Fast forward to 2003 and Weblogging (which Winer now defines a Weblog as “a hierarchy of text, images, media objects and data, arranged chronologically, that can be viewed in an HTML browser”[ix]) and RSS syndication are hard to avoid. RSS 2.0 is has been transferred from Winer’s UserLand Software to the illustrious portals of Harvard Law School’s Berkman Center for Internet and Society[x], though we should note that it is not the only syndication format there are already plans to supersede it. Meanwhile industry heavyweights such as the BBC, the New York Times, and the Guardian are syndicating stories using RSS[xi], and software designed for reading RSS-syndicated Weblogs is proliferating.

Much has been written on spiked about the intellectual limits of current Weblogging but it is important to recognise what is positive about this development, much of which is missed by mainstream commentators.

Weblogging tools are easy to configure and use, making a mockery of many high- and low-end systems that preceded them. Most Weblogging services and applications make it simple for the reader to switch to writer, as is the case with email clients. Like email, the Weblogging model separates content from access and presentation. Typical Web publications can only be read on a PC-based Web browser, and present un-malleable ‘pictures of content’. Because email has a standard structure it can be read on a plethora of devices from a standard email client to a PDA, mobile phone, or Internet-enabled television, and its presentation can also be controlled by the reader. This freedom is partly what makes email so appealing to people. Similarly a Weblog can be read or posted to using a dedicated application, on a mobile phone (referred to pedantically as ‘moblogging’), or by email, as well on a standard PC-based Web browser.

Here we should note that both mailing lists and newsgroups, which have been popular for decades, and to an extent Web-based discussion boards, have some of the characteristics of Weblogs. These include ease of access and post, and a syndication model. However they lack most of the other valuable characteristics of Weblogs.

Weblogging and RSS have created an online debating space in a way that has never been achieved with these other models. There are a number of reasons for this. The key reasons are that Weblogs are published on the writer’s own space, can be easily found by anyone, and have a fixed Web address. Web-based discussion tools typically require writers (and sometimes readers) to login, and the more groups one joins the more passwords one needs to remember. Email lists and newsgroups are less findable, difficult if not impossible to reference, and joining, suspending and leaving the email lists can be tricky.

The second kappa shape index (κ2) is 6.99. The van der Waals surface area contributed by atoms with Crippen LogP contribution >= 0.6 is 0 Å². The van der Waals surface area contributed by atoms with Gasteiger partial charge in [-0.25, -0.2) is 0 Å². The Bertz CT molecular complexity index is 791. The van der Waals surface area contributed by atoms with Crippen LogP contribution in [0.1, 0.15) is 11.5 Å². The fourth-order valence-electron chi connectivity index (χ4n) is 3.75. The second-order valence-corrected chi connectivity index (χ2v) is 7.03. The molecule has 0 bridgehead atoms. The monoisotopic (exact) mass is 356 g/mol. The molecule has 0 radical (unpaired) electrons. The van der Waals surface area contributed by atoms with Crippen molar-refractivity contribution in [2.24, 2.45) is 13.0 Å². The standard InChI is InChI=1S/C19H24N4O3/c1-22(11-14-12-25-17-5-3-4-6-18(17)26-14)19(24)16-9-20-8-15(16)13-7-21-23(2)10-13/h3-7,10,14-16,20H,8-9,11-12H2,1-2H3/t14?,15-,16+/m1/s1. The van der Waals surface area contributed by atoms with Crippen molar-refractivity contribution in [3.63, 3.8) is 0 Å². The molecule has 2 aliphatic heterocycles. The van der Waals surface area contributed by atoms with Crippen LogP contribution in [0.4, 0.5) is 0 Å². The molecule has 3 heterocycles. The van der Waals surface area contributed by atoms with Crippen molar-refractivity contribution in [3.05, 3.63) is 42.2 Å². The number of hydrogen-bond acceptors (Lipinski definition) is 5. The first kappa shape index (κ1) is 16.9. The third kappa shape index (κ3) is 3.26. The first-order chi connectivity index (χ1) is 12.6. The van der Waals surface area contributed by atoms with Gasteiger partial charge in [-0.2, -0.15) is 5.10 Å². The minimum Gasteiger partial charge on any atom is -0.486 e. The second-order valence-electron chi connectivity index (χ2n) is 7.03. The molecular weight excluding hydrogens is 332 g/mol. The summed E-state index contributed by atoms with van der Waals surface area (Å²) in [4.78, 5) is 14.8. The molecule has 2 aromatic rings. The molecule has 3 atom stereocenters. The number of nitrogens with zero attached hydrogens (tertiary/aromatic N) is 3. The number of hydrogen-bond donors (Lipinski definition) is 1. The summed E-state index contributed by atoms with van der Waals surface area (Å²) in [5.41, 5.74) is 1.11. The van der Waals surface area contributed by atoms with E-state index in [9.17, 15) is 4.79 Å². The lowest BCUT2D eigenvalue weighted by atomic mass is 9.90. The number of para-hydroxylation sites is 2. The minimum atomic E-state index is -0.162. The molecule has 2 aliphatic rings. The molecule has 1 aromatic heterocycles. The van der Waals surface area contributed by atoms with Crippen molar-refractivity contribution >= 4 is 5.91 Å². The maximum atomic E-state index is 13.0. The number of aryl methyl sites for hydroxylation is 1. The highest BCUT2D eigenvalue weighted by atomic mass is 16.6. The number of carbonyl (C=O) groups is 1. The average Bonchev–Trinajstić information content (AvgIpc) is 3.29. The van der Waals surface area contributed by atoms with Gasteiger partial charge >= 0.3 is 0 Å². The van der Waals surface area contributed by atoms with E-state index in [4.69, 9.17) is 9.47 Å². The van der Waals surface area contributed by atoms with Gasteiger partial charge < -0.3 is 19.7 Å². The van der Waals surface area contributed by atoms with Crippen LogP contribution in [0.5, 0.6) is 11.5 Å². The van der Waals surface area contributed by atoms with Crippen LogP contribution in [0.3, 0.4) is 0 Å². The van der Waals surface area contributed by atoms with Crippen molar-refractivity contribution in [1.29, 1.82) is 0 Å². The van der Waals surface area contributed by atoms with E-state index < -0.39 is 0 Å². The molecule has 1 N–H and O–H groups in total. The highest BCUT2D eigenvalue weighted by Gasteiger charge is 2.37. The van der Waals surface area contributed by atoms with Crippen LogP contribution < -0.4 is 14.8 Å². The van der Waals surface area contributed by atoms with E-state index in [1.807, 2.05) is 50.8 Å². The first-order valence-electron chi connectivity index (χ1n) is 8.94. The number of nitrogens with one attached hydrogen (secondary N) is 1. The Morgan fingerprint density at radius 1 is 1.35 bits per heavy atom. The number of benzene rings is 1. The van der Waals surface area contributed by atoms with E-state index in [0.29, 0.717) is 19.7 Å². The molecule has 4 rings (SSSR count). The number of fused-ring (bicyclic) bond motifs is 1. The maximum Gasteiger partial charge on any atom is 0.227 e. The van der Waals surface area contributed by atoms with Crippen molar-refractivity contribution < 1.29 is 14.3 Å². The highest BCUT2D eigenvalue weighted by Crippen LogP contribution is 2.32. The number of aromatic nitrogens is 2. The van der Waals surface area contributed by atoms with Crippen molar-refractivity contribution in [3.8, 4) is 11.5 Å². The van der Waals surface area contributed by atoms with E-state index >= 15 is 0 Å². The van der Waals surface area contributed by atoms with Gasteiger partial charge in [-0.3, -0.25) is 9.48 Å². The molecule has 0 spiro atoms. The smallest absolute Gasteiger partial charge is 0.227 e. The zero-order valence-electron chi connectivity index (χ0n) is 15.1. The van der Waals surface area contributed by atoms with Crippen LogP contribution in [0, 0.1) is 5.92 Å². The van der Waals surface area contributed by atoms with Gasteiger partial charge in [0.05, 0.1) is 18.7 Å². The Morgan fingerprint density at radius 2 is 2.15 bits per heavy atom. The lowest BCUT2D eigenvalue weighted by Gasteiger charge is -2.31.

The Weblogging model supports post anything from a short comment on a referenced artifact to an extensive article or paper, including images and other rich media. And the comments are ‘owned’ by the writer. Rather than being buried in an email or newsgroup archive, or in a Web-based discussion forum, they can be in the writer’s space, as well as being part of the Weblog space. It is also possible to see the other posts that link to a particular post, using a feature, common to Weblogging tools that is generally referred to as ‘track back’. Weblogging tools also tend to allow comments on a post to be added on the same page. By contrast it is typically difficult to identify that a response has been received to a post on a Web-based discussion forum. As a result, substantive writing, commentary upon it, and related writing form a seamless space, facilitating research and discussion. The value of this visibility and navigability should not be underestimated.

Another underestimated aspect of Weblogging is the ability to connect people seeking information with those who have that information. It is a quixotic task to try to present all knowledge online, but it is practical for people to indicate what kinds of knowledge they have. Weblogs facilitate this as a consequence of people writing on subjects about which they have knowledge, and readers may then contact them with specific questions. (Whether or not they choose to respond is another matter.) Conversely people who want an answers to specific questions can flag this up in a Weblog post, and hope for responses in comments made to that post or by other means.